The young man was nearly dead. The rays of Aniela’s lantern showed her a trail of glistening black that snaked away from the garden into the fields beyond, ending with the near-corpse at her feet. There could hardly have been a drop of blood left in his body. His face was torn, his fingers mangled from dragging himself across the ground, but the largest part of the problem seemed to be the small, round hole in his jacket, matched by another, slightly larger, on the other side, just beneath his ribcage. But even before she saw his injuries, she had known; the smell of corruption squatted heavy in the garden with its own malign presence.
Aniela set the lantern down and carefully cut the cloth away from the belly wound, finding shiny blue flesh underneath. The veins stood out black and angry beneath his skin, and she knew that whatever blood he had left was poisoned by the rot.
“Polak?” she asked quietly as she unbuckled his musket strap and set the gun aside, “czy Rosjanin?”
He groaned in response, and with the last of his strength, forced his bloodied hand up to his lapels.
Aniela brushed his hand aside and slipped two fingers beneath his jacket, coming up with a small leather wallet from an interior pocket. Inside, under glass, were a profile-portrait and a coiled lock of auburn hair, though from a woman living or dead, Aniela could not say. In a small pocket behind the memento were similar cut-paper profiles of five girls, the youngest no more than an infant.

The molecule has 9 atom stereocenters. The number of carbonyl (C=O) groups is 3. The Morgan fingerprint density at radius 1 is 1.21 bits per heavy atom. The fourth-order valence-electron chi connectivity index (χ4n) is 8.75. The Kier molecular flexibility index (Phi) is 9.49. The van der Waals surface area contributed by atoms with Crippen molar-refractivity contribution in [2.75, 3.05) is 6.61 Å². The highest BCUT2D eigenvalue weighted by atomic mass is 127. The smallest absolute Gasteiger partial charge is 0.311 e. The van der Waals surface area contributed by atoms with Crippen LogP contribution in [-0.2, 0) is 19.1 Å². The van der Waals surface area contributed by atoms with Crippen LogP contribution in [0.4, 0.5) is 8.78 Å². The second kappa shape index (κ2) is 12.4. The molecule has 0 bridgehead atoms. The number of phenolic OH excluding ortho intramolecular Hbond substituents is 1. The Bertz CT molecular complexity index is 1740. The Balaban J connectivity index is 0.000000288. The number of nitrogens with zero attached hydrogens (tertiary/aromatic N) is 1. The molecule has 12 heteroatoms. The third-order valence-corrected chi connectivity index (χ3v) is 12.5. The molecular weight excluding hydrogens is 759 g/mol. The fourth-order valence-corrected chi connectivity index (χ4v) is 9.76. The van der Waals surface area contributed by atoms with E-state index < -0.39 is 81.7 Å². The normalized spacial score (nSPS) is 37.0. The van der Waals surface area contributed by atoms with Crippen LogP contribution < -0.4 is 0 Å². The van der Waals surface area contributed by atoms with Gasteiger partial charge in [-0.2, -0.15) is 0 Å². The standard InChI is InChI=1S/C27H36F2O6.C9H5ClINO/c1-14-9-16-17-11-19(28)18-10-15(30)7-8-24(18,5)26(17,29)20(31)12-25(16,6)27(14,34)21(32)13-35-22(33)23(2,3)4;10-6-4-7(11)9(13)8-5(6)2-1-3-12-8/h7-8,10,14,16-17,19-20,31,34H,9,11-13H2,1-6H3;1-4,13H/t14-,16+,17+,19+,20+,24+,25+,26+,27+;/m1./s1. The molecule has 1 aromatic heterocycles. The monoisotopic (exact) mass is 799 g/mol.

“Proszę,” he whispered. Please.
And she remembered him, the days and years, the fighting and the resentment and the difficulty, and everything else that was soon to be. She remembered the wife, Nataszia, and her outrage, and the girls growing up with a father, but not the one who left home. It was past time, really – far past time to build another family.
“So, this is how it happens.”
Leaving the gun where it lay, Aniela lifted the dying man in her wiry, old arms and bore him into the warmth of the house. He looked even worse by candlelight, though she could see the potential for an innocent sort of comeliness in his battered face. She pricked her finger and painted his tattered lips with red, performing the same service for the holes in his sides. When he was thus anointed, she took a bit back; he did not react when her eyeteeth pierced the heel of his hand.
“You’ll be with them again,” Aniela promised. She stroked his hair until his sluggish heart stopped.
The Cold: The Third Book of Lost Knowledge © 2011 MR Graham